Jamaica has pioneered in social welfare in the West Indies since 1938. Successful community development programs, which draw on local sources of leadership and use self-help methods, have long been in operation throughout the country. The Jamaica Social Welfare Commission, founded in 1937, is one of the most important voluntary agencies; it receives support from government and industry.
Government assistance is provided to those in need, and rehabilitation grants and family allowances are made. A National Insurance Scheme (NIS) came into effect in April 1966, providing benefits in the form of old age and disability health and maternity coverage, pensions, workers' compensation, widows' and widowers' pensions, and grants. The program is financed by contributions from employers and employees. Employers are required by law to provide 12 weeks maternity leave at 66.6% of pay. Social security provides for partial reimbursement of maternity benefits to some exporters whose labor force is 75% female.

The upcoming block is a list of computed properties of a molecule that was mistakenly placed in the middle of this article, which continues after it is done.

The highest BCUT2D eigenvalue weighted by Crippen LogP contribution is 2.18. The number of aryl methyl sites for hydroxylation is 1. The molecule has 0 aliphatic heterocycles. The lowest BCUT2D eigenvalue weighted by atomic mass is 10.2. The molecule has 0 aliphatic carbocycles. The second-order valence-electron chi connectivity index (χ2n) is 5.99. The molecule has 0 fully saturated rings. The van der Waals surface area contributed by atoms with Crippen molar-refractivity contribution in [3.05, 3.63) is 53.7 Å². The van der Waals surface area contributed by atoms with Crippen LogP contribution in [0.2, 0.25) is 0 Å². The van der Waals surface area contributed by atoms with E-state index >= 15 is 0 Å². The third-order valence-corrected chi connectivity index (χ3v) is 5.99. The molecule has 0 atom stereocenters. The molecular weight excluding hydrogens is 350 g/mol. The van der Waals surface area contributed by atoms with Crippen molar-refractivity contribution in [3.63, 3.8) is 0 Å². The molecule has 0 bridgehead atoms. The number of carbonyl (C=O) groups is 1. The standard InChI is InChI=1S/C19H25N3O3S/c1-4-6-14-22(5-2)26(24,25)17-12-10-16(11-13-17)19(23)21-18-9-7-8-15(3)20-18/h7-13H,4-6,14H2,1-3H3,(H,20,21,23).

Jamaican women are guaranteed full equality under the constitution and the Employment Act, but cultural traditions, economic discrimination, and workplace sexual harassment prevent them from achieving it. Women participate actively in politics. The domestic violence law provides for restraining orders and other measures to combat spousal abuses. Children's rights are protected by the 1951 Juvenile Act which sets restrictions on the employment of minors and provides for the protective care of abused children. A lack of resources, however, prevents this law from being applied fully.
While Jamaica's human rights record has improved in recent years, serious abuses continue to occur. A major problem is lack of police accountability for human rights violations. Prison conditions are poor, but are open to inspection by international human rights organizations. Crime is a serious social problem. The murder rate nearly equals that of New York, a city with three times the population of Jamaica.